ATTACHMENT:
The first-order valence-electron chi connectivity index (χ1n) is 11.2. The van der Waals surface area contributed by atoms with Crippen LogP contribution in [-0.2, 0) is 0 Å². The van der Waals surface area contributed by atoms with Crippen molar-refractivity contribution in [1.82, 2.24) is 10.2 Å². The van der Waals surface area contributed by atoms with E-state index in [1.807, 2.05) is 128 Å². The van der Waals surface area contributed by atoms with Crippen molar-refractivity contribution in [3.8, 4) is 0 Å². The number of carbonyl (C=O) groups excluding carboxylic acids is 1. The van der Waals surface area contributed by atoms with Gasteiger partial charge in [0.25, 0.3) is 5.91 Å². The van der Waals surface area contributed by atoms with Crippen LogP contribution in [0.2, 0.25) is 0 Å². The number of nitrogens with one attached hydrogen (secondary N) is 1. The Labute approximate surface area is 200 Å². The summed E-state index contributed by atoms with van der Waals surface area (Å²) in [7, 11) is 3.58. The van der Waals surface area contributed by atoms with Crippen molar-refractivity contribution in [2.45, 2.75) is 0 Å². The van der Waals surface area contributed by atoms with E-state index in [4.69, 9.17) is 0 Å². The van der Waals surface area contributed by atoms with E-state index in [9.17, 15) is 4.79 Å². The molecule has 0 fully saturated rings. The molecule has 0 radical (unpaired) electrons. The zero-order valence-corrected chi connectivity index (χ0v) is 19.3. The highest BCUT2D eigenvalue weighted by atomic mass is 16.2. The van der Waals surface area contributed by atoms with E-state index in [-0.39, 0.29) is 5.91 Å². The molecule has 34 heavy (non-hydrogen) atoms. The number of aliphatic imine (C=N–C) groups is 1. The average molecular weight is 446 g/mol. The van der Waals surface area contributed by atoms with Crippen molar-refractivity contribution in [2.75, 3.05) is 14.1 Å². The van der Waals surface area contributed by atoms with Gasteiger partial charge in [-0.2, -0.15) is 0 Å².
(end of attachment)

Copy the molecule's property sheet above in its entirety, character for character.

The first-order valence-electron chi connectivity index (χ1n) is 11.2. The van der Waals surface area contributed by atoms with Crippen LogP contribution in [-0.2, 0) is 0 Å². The van der Waals surface area contributed by atoms with Crippen molar-refractivity contribution in [1.82, 2.24) is 10.2 Å². The van der Waals surface area contributed by atoms with E-state index in [1.807, 2.05) is 128 Å². The van der Waals surface area contributed by atoms with Crippen molar-refractivity contribution in [3.8, 4) is 0 Å². The number of carbonyl (C=O) groups excluding carboxylic acids is 1. The van der Waals surface area contributed by atoms with Gasteiger partial charge in [0.25, 0.3) is 5.91 Å². The van der Waals surface area contributed by atoms with Crippen LogP contribution in [0.2, 0.25) is 0 Å². The number of nitrogens with one attached hydrogen (secondary N) is 1. The Labute approximate surface area is 200 Å². The summed E-state index contributed by atoms with van der Waals surface area (Å²) in [7, 11) is 3.58. The van der Waals surface area contributed by atoms with Crippen molar-refractivity contribution in [2.45, 2.75) is 0 Å². The van der Waals surface area contributed by atoms with E-state index in [4.69, 9.17) is 0 Å². The van der Waals surface area contributed by atoms with E-state index in [9.17, 15) is 4.79 Å². The molecule has 0 fully saturated rings. The molecule has 0 radical (unpaired) electrons. The zero-order valence-corrected chi connectivity index (χ0v) is 19.3. The highest BCUT2D eigenvalue weighted by atomic mass is 16.2. The van der Waals surface area contributed by atoms with E-state index in [-0.39, 0.29) is 5.91 Å². The molecule has 34 heavy (non-hydrogen) atoms. The number of aliphatic imine (C=N–C) groups is 1. The average molecular weight is 446 g/mol. The van der Waals surface area contributed by atoms with Crippen molar-refractivity contribution in [2.75, 3.05) is 14.1 Å². The van der Waals surface area contributed by atoms with Gasteiger partial charge in [-0.2, -0.15) is 0 Å².